Bringing Informal Education under State Control
On an afternoon towards the end of my fieldwork, Eren, one of the teachers at the center with minor administrative duties, took me out to a kebab place nearby, along with several other teachers. They were all in their late-twenties and mostly hung out together. Eren saw me as a reliable person who is also an outsider, so he always felt comfortable when he was with me complaining about the issues in his life including the youth center. I had sensed their discomfort earlier that day but did not find the opportunity to ask what was going on.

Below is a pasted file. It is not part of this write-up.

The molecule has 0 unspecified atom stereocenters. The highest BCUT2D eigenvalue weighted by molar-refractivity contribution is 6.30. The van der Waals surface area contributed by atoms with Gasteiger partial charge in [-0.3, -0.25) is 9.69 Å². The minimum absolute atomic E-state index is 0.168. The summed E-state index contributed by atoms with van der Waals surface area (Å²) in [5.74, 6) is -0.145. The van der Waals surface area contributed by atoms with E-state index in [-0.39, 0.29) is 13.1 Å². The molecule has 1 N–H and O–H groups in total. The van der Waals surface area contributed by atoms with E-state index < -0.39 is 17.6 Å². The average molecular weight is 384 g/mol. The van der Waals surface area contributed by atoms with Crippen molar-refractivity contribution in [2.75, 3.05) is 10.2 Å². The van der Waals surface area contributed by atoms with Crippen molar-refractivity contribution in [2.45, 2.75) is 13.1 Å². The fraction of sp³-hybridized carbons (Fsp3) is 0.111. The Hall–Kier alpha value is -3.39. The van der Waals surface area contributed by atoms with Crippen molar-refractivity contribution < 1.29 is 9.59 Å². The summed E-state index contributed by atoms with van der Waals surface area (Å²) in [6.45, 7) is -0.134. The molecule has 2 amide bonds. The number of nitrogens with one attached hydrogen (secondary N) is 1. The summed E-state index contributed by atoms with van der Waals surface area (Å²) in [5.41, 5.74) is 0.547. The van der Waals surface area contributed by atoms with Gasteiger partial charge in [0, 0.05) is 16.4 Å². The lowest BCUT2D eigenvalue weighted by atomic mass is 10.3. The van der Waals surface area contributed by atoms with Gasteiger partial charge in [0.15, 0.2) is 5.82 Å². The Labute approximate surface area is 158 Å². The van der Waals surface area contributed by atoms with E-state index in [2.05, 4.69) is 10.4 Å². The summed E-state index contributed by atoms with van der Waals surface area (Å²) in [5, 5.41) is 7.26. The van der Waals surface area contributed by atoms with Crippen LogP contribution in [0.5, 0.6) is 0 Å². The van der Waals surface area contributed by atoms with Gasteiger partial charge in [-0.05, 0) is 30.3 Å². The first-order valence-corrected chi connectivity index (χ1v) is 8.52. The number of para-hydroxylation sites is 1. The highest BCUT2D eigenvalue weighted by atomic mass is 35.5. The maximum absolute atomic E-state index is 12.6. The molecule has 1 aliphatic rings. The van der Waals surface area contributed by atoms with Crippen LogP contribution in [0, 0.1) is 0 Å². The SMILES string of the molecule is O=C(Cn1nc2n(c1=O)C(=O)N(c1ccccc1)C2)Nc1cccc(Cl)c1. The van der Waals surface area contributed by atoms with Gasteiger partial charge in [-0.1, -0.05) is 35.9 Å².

Shortly after, they opened up: There were rumors over the past couple of days that Turkey Youth Foundation (Turkiye Gençlik Vakfı/TUGVA) was seeking to incorporate the youth center into its centralized structure. TUGVA had been founded three years before with the explicit aim of offering an alternative to the Gülen network and bringing the field of informal education under government control. It was unofficially overseen by the President’s son, Bilal Erdoğan, and had numerous AKP figures in its management including the mayor of Esenler as a higher advisory board member. Eren and his colleagues were not happy with the ambiguity, and concerned that even if they kept their jobs, they would now be part of a much deeper hierarchical structure which they thought would undermine their relative independence. Even though they acknowledged the fact that being part of TUGVA would enable them to have better access to some public schools as it was officially endorsed by the President’s Office, they also expressed concern that Esenler had a particular makeup and local dynamics, which might get lost within the top-down structure of TUGVA.